FIG. 2 represents a cross-sectional view of the embodiment described. In this figure, the tab end 2 has made contact with the pour panel 4 and caused separation, creating a hole along the score line, enabling the beverage to be dispensed from the container. The tab 1 has been raised away from the container's top membrane and pivoted over 3 the rivet or fulcrum which creates leverage and the necessary pressure to separate the pour panel. The tab may then be rocked back in a teeter-totter manner as in FIG. 3 which illustrates the tab's 100% increase in utility by repeating the steps to open pour panel 5. As with the opening of pour panel 4, the end of the tab 1 creates enough pressure against the pour panel 4 to cause separation. This is achieved by lifting the opposite end of the tab 2 away from the top surface or membrane of the container. FIG. 4 illustrates a cross-sectional view of the same can after both apertures have been separated from the top membrane or lid of the container, leaving two holes or apertures on the container's surface. The tab 2 and 1 is returned to its original nested position with the 3 fulcrum in a neutral position. FIGS. 5A-5E illustrate the improved tab and the progression by which the initial aperture is struck and consequently opened with increased tab pressure along the fulcrum or pivot point. FIGS. 6A-6E are representative of the action stages or successive stages by which a mirrored or diametrically opposed aperture may be opened, using the same principles as those illustrated by FIGS. 5A-5E.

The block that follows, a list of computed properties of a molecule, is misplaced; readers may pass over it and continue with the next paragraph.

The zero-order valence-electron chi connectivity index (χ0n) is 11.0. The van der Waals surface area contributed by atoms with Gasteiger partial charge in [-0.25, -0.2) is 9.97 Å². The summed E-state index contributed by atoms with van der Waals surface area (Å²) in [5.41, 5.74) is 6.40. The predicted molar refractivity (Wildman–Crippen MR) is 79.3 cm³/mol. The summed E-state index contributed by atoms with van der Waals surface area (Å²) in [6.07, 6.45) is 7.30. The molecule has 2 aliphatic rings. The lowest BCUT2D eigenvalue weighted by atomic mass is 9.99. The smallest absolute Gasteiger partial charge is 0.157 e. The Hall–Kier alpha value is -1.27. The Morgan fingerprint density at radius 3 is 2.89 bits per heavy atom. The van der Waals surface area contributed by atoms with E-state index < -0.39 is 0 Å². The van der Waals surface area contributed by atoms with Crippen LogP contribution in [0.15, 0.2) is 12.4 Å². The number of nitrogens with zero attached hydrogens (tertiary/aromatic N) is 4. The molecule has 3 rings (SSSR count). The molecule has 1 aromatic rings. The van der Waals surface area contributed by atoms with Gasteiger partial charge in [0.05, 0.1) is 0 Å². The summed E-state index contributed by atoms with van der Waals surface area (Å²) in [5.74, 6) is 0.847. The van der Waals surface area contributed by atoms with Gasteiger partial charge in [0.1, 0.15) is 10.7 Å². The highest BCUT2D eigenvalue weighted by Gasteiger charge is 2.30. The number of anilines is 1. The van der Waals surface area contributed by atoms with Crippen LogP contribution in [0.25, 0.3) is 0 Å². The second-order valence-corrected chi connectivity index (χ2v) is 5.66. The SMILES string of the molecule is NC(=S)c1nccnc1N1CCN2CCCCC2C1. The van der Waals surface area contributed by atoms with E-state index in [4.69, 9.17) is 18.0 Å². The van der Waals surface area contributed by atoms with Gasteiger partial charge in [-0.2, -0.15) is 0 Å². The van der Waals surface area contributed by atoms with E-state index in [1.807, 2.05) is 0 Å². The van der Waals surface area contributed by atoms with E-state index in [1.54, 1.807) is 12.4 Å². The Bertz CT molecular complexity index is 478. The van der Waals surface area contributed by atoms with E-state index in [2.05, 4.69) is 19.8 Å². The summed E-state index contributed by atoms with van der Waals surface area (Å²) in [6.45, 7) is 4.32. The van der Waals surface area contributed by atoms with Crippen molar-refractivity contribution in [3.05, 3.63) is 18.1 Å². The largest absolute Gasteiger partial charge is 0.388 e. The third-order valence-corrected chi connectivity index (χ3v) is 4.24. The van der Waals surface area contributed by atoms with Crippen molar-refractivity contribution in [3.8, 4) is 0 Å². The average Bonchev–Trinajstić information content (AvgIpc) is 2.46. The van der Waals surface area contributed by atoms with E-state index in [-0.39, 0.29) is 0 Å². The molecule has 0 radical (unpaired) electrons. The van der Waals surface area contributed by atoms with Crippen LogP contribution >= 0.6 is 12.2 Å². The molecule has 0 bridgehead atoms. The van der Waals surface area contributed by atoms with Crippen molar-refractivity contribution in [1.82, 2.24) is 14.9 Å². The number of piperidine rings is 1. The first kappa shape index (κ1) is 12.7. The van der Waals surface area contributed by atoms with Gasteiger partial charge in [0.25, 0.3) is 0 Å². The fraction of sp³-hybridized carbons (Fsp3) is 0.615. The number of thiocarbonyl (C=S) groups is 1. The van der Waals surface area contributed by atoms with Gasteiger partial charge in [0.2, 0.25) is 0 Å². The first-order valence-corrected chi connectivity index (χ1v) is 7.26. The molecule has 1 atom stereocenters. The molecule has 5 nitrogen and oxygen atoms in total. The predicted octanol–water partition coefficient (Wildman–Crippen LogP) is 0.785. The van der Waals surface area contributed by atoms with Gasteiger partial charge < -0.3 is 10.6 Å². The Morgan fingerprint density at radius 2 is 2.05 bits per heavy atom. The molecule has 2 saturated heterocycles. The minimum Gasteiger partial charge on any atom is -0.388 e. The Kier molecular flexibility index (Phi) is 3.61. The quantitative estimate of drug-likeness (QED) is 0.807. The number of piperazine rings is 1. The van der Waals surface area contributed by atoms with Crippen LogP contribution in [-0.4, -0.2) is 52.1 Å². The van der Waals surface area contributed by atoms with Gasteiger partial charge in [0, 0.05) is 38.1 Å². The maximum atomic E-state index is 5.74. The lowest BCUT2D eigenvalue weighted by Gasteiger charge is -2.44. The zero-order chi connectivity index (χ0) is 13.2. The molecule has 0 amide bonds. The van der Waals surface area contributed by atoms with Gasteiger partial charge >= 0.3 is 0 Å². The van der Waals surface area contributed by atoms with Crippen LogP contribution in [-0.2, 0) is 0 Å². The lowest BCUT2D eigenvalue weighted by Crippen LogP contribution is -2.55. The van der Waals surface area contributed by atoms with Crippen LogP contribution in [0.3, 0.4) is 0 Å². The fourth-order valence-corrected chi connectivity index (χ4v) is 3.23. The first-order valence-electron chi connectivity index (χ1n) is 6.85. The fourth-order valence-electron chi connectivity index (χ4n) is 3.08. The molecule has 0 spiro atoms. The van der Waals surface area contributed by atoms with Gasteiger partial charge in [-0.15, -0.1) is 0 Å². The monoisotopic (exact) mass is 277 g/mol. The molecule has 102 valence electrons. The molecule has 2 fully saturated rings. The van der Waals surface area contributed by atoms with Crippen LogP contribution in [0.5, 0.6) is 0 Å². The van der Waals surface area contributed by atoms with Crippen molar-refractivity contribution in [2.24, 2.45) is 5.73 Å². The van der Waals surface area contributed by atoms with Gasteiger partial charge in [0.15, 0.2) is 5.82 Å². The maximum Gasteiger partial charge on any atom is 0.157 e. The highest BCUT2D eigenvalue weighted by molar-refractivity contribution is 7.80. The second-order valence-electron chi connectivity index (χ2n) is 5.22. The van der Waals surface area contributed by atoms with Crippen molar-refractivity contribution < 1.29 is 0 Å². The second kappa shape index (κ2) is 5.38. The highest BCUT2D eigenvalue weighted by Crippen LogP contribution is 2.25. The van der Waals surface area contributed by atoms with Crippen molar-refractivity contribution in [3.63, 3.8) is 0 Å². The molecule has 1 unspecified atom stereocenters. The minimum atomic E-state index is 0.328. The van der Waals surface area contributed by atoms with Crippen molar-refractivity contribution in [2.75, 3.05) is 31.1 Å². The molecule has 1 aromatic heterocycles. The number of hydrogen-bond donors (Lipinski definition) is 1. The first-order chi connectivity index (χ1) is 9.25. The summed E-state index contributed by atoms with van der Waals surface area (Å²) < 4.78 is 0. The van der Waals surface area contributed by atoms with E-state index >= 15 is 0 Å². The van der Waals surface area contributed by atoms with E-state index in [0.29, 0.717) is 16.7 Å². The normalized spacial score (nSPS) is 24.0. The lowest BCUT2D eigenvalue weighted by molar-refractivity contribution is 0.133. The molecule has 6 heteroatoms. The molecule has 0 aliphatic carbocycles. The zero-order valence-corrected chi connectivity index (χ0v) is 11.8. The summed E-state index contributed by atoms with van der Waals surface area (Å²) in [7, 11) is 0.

A second aperture is a significant improvement to existing beverage containers. It enables more efficient, smoother dispensing of the contained beverage. The second hole also allows a more sanitary means for two persons to share a beverage. The new tab design results in an 100% increase in the tool's utility. The second aperture may also be opened utilizing current tab design by rotating the tab in a clockwise direction around the pivot point or fulcrum. Both tab uses and designs are a dramatic improvement to current applications when combined with a second aperture or venting hole.
Those skilled in the art to which the invention relates will appreciate that other substitutions and modifications can be made to the described embodiment, without departing from the spirit and scope of the invention as described by the claims below.